6. Grey

    Very nice {update 2], Paul Keating would be delighted, it turns out it was the recession we didn’t have to have – and in fact didn’t have.

    You are far too smart not to know this is complete numerical non-meaning. And you call me a troll!

  7. Alice

    Just heard from a friend that the ambulance service is no longer “training its own” and is sending all paramedics to uni first (at great cost to the young person). Along with the police force which no longer “trains its own”…along with nursing which no longer “trains its own” on the job…along with?

    and we fucking wonder why youth unemployment is 20%??
    Check in in five years – it will be higher.

    Doesnt this stupid government realise not all of our youth can afford to be students on campus for three years notwithstanding hecs?

    Im pissed off about this. This doesnt make good sense to me so why are they trying to shuffle every kid to uni. What a bad outcome is this for the youth of our country (trying to be trained on the job not sent off to waste their time and money on campus??)

    Who or what idiot is thinking up these pathways for our young?

  8. Sinclair Davidson

    Grey – what do you mean? Non-meaning is relative to what you’re looking for. From your comments you’re looking for a model that explains unemployment. This post does no such thing. It has the very (very, very) limited goal of producing a participation-adjusted unemployment rate. Now that figure may be of little interest to the world, as you suggest – but that is another story. (I can imagine a variable like this being thrown into an asset-pricing model – in the 80s and 90s they often were.)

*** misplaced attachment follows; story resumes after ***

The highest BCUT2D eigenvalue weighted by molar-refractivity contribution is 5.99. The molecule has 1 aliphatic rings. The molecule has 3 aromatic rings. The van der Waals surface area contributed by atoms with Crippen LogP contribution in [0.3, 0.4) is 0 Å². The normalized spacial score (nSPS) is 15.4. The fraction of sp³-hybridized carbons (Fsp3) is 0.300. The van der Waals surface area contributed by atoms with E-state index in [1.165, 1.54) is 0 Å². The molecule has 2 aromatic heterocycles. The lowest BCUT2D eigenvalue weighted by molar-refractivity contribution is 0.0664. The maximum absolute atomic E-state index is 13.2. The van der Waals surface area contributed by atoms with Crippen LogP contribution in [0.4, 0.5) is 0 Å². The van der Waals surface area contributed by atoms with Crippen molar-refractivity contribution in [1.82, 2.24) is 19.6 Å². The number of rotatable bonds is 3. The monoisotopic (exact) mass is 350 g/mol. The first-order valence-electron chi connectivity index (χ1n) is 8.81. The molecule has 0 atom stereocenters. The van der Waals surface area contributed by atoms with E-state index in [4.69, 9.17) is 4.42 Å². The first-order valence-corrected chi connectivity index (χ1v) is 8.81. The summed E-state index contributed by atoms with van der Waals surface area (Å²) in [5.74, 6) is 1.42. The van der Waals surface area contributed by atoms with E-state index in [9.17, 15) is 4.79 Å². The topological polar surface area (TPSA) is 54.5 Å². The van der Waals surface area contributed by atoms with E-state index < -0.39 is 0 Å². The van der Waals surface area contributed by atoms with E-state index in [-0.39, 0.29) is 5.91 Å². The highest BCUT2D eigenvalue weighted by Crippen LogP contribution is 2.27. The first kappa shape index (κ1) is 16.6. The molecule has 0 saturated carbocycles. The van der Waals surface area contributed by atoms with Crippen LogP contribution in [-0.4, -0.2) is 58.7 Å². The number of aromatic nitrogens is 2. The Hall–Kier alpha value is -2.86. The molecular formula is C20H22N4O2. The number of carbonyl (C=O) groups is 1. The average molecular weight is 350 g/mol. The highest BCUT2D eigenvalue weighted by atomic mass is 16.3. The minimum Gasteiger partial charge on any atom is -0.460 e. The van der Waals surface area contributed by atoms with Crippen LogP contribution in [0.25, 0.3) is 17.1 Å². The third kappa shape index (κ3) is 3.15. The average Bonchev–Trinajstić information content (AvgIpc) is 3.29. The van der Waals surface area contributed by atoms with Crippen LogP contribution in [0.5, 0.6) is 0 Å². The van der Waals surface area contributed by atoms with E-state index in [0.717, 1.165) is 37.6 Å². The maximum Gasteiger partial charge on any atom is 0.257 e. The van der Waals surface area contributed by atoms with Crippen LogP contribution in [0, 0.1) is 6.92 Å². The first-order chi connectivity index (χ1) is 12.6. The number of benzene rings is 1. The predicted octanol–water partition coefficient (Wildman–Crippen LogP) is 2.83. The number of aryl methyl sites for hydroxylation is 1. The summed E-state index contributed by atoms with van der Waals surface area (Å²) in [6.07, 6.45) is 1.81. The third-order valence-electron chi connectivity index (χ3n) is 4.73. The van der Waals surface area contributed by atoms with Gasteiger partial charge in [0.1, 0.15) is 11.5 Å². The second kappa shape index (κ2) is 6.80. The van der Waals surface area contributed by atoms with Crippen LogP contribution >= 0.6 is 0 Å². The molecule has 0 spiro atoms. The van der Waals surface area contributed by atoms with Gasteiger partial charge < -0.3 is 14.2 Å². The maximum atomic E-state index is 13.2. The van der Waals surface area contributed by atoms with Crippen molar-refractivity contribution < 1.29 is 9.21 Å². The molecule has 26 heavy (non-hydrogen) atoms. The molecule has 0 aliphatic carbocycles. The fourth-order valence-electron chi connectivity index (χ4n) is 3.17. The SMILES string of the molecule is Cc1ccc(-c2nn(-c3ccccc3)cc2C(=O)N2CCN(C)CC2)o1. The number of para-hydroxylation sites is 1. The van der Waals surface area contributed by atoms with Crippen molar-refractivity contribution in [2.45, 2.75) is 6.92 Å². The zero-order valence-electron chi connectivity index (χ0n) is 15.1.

In the meantime looking at the picture in update 2 we can see a sluggish job market recovery after the recession “we had to have” with actual unemployment much higher than participation-adjusted unemployment. Of course we all knew that happened anyway (but as my old PhD supervisor used to say “It’s good when you prove the obvious”). To my mind more evidence of how terrible Keating actually was – although now there is a lot of nostalgia for those days.

  9. Alice

    No its not Fair work that has done it.

  10. Alice

    Its GFC obviously (come on a couple of regulations versus the GFC??) Of course its the GFC.
    As for Keating..the know it all who set us on the road to ruin? The big lets all get deregulated king? The big lets all go global king? The big lets all do super king?
    That man is responsible for more damage than most people think but Howard didnt undo it either.

    No-one did.

  11. Grey

    What nonsense, a proper measure would accentuate unemployment during recessions as people drop out of the market and reduce unemployment during the boom times as people flood back into the market.

    What you have done, purposefully or not, is provide an excellent topological profile of Belgium – only not quite as hilly.

  12. Sinclair Davidson

    a proper measure would accentuate unemployment during recessions as people drop out of the market and reduce unemployment during the boom times as people flood back into the market.

    hmmmm – you do know the difference between a fitted value and a residual? The residuals follow the very pattern you have described. Let’s keep your humiliating lack of knowledge between ourselves and not tell the others – they might mock you unmercifully.

  13. Grey

    No the residuals do not follow the pattern I describe because a linear regression is not the statistical tool to capture what the original bloke was trying to describe.
    The reason your fitted line comes up with meaningless values is because the R2 value is 0.24 – which is the common outcome of scatter plot that looks like a pair of bunny ears on its side. When you get a scatter plot shaped like a pair of bunny ears it is generally not a good idea to try and fit a line to it.

  14. Sinclair Davidson

    Oh no! The participation rate only explains 24% of the variation in the unemployment rate. Well duh! How much did you think it would explain?